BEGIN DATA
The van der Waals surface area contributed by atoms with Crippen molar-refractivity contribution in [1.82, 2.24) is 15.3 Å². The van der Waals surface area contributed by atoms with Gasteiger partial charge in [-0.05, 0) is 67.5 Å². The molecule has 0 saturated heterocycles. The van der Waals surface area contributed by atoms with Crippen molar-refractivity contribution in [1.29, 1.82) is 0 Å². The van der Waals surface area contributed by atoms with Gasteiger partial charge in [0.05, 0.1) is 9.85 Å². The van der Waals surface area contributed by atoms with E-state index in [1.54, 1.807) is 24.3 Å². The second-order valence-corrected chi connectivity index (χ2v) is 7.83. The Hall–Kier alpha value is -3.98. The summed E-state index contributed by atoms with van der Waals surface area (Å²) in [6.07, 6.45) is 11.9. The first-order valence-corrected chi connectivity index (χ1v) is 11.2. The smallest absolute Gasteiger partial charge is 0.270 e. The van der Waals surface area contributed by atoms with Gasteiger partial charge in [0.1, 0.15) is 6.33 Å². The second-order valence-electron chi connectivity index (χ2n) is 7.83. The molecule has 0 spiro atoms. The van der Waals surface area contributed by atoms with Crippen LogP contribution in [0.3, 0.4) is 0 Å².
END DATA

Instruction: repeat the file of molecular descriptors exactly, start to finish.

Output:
The van der Waals surface area contributed by atoms with Crippen molar-refractivity contribution in [1.82, 2.24) is 15.3 Å². The van der Waals surface area contributed by atoms with Gasteiger partial charge in [-0.05, 0) is 67.5 Å². The molecule has 0 saturated heterocycles. The van der Waals surface area contributed by atoms with Crippen molar-refractivity contribution in [1.29, 1.82) is 0 Å². The van der Waals surface area contributed by atoms with Gasteiger partial charge in [0.05, 0.1) is 9.85 Å². The van der Waals surface area contributed by atoms with E-state index in [1.54, 1.807) is 24.3 Å². The second-order valence-corrected chi connectivity index (χ2v) is 7.83. The Hall–Kier alpha value is -3.98. The summed E-state index contributed by atoms with van der Waals surface area (Å²) in [6.07, 6.45) is 11.9. The first-order valence-corrected chi connectivity index (χ1v) is 11.2. The smallest absolute Gasteiger partial charge is 0.270 e. The van der Waals surface area contributed by atoms with Gasteiger partial charge in [0.1, 0.15) is 6.33 Å². The second-order valence-electron chi connectivity index (χ2n) is 7.83. The molecule has 0 spiro atoms. The van der Waals surface area contributed by atoms with Crippen LogP contribution in [0.3, 0.4) is 0 Å².